November 11, 2010

The Trouble with Cooking Lemon Grass is...

So, I had been dying to make a super cool recipe from my copy of Art of the Slow Cooker called Curried Coconut Chicken Soup. It called for lemon grass, which I couldn't find anywhere around Emerald Isle or Jacksonville.

I was finally able to find what I thought would be a decent compromise at a mid-range grocery store last week:

Ah yes, the "herb blend." I bought it because I was frustrated by searching for the real thing and having produce section attendants look at me like I was high or, at least, highfalutin when I asked if they ever carried lemon grass.

I paid in frustration, and, once home, proceeded to check the ingredients. This is literally the exact opposite of all healthy eating advice I've ever heard. Anyway, here's what I found:

Lemon Grass, Canola Oil, Dextrose, Whey (milk), 
Sodium Lactate, Glycerine, Fructose, Salt, Maltodextrin, 
Sodium Ascorbate to help protect flavor, 
Citric Acid to promote color retention, 
Zantham Gum, Ascorbic Acid to promote color retention

Jeesh. That's a lot of crap. But wait! There's more! Because when I looked just below the list of ingredients, what did I spy? 


So, I had not only purchased a faux-herb blend. I had also endorsed the practice of making said herb blend and flying it HALFWAY AROUND THE WORLD. Great. Really green of me.

Luckily, I happened to be near a Harris Teeter two days ago, and found the real thing in its lovely, enormous, and wonderfully-lit produce department. I bought twice the amount the recipe called for, and headed home, wondering what on earth I was going to do with the "herb blend" sitting in my fridge.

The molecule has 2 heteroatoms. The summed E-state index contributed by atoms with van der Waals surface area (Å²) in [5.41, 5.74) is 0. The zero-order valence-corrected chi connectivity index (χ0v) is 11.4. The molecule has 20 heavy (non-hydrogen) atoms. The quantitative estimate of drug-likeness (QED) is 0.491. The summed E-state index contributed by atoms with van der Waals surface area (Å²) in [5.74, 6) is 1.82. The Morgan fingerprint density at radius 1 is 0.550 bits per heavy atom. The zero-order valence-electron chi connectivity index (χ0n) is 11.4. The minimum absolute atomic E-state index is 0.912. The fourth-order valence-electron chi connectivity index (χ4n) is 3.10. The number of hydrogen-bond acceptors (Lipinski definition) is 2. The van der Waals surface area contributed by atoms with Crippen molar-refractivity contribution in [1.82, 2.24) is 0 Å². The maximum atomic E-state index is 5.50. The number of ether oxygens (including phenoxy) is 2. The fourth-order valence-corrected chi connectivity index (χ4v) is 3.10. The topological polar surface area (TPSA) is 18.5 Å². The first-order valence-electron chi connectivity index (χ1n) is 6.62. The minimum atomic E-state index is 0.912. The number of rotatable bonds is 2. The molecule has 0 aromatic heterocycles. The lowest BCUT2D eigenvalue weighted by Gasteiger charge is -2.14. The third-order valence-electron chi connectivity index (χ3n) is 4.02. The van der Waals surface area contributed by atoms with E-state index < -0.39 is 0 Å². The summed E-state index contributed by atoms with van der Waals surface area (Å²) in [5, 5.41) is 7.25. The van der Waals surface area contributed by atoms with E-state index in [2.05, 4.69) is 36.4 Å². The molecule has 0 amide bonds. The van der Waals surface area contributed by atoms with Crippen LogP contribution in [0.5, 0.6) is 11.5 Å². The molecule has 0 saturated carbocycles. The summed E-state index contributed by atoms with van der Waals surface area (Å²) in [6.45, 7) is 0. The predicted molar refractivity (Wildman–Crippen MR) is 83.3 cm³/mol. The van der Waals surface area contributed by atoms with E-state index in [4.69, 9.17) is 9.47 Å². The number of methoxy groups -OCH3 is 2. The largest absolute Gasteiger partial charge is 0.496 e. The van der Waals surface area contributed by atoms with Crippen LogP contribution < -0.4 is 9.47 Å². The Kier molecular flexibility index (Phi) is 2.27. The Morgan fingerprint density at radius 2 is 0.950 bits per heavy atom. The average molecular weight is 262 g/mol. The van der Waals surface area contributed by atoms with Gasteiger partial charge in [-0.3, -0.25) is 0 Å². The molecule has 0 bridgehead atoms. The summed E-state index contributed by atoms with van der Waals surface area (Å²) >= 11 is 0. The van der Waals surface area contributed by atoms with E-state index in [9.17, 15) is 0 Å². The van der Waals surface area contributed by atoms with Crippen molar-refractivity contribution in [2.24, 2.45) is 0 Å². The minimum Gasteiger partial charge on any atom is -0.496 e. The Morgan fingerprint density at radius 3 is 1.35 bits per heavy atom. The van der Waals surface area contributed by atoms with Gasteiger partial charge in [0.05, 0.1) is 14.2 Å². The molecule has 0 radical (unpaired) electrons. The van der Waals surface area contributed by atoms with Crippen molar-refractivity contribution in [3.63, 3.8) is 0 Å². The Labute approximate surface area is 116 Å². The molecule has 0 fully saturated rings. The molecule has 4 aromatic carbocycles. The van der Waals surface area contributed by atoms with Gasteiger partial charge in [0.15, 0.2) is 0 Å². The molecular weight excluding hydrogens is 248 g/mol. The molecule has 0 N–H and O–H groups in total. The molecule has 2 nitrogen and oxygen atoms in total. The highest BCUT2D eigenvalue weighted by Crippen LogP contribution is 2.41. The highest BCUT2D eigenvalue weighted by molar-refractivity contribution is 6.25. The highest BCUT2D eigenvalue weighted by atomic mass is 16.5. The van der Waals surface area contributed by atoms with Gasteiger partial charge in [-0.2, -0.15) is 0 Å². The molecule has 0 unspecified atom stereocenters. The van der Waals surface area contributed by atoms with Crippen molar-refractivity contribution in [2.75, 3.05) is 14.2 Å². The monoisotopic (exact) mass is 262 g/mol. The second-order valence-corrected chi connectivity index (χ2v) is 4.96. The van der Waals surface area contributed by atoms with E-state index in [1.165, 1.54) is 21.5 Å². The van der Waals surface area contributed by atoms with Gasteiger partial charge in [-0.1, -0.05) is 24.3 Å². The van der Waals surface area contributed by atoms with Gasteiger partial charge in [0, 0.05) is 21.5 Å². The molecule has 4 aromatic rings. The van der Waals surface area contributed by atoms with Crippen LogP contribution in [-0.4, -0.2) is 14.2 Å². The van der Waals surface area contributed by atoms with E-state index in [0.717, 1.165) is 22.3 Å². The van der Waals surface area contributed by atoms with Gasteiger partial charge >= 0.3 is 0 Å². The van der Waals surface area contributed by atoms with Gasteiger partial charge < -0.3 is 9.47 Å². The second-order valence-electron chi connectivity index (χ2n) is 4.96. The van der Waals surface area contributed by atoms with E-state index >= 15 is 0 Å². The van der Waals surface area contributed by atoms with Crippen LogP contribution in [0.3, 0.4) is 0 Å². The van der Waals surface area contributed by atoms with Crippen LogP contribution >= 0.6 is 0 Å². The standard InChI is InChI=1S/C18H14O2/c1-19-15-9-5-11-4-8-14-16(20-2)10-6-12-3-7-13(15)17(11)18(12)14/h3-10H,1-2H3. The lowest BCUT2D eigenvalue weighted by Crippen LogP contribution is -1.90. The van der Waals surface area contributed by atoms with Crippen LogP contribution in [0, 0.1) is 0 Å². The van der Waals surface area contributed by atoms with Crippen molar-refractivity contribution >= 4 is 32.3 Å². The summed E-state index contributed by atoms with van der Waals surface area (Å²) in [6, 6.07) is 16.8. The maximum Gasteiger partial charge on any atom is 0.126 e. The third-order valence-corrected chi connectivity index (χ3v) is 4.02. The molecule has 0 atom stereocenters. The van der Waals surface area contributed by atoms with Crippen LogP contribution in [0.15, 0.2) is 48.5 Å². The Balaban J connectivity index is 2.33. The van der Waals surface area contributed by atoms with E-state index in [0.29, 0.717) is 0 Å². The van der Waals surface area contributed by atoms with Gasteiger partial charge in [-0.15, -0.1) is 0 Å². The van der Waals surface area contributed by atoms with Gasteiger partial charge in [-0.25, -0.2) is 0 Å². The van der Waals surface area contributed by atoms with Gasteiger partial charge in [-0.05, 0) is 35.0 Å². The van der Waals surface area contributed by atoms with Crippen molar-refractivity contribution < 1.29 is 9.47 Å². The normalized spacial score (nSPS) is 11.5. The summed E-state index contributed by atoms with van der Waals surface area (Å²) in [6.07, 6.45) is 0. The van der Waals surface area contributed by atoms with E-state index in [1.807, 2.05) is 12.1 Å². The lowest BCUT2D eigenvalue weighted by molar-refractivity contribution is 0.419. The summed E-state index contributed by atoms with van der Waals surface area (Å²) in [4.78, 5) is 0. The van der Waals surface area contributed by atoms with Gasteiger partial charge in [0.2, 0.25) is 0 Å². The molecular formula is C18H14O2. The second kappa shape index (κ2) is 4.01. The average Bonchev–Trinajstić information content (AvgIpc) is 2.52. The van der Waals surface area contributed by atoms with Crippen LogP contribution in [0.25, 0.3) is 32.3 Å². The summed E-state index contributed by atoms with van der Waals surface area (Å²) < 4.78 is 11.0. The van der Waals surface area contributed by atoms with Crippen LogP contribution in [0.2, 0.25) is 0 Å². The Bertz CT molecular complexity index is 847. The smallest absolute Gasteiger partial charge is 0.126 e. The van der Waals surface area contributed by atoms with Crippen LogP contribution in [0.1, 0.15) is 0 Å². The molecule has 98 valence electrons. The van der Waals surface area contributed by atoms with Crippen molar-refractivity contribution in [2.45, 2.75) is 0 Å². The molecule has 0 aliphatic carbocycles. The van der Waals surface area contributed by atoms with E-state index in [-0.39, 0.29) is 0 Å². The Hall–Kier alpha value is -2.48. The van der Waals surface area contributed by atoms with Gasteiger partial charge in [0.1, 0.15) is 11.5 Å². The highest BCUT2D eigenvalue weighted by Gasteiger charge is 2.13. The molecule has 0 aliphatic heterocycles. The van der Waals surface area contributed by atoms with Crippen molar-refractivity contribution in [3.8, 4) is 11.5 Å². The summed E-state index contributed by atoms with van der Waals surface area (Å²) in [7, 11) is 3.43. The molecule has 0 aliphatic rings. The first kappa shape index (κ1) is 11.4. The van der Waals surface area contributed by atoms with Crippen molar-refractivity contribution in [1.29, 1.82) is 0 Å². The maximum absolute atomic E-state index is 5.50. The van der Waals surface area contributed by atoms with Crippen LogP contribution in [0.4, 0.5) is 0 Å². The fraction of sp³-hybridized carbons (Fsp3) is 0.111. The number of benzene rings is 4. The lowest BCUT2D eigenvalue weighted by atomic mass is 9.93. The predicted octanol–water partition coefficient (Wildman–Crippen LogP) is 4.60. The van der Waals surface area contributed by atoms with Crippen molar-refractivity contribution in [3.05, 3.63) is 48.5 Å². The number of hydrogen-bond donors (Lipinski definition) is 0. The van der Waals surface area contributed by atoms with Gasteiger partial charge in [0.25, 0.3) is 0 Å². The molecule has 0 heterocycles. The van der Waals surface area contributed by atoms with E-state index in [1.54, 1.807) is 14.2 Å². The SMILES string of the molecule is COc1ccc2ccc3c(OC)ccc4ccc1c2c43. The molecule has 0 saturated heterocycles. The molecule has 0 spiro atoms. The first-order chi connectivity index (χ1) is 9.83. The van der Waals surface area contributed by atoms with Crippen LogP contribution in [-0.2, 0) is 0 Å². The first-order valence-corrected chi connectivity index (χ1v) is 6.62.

And then I discovered why cooking with lemon grass is a bit of a pain.

See the nice, thick stalks of lemon grass at the bottom of the picture? Now, see the reeeeally skinny stalks at the top of the picture? That's all you get. The outer layer of lemon grass is so tough that, unless you boil the entire thing for a few hours to get lemon grass stock (and who doesn't want that?), you probably only end up consuming about 1/8th of each actual stalk if you're just going to chop it up for a soup or a stir fry.

See that? It's all trash. Very frustrating.

So here's my problem: when it comes to lemon grass (which is, truly, a delicious flavor), our options are either to pay a billion dollars for enough fresh stalks to yield something substantial, or to pay a million dollars for a bunch of yuck to be flown halfway around the world for us.

This seems stupid. No?

Anyway, my soup ended up delicious, even if I couldn't really taste the lemon grass all that much. This was one of those classic endeavors that make T have a panic attack every time he thinks about our food budget.

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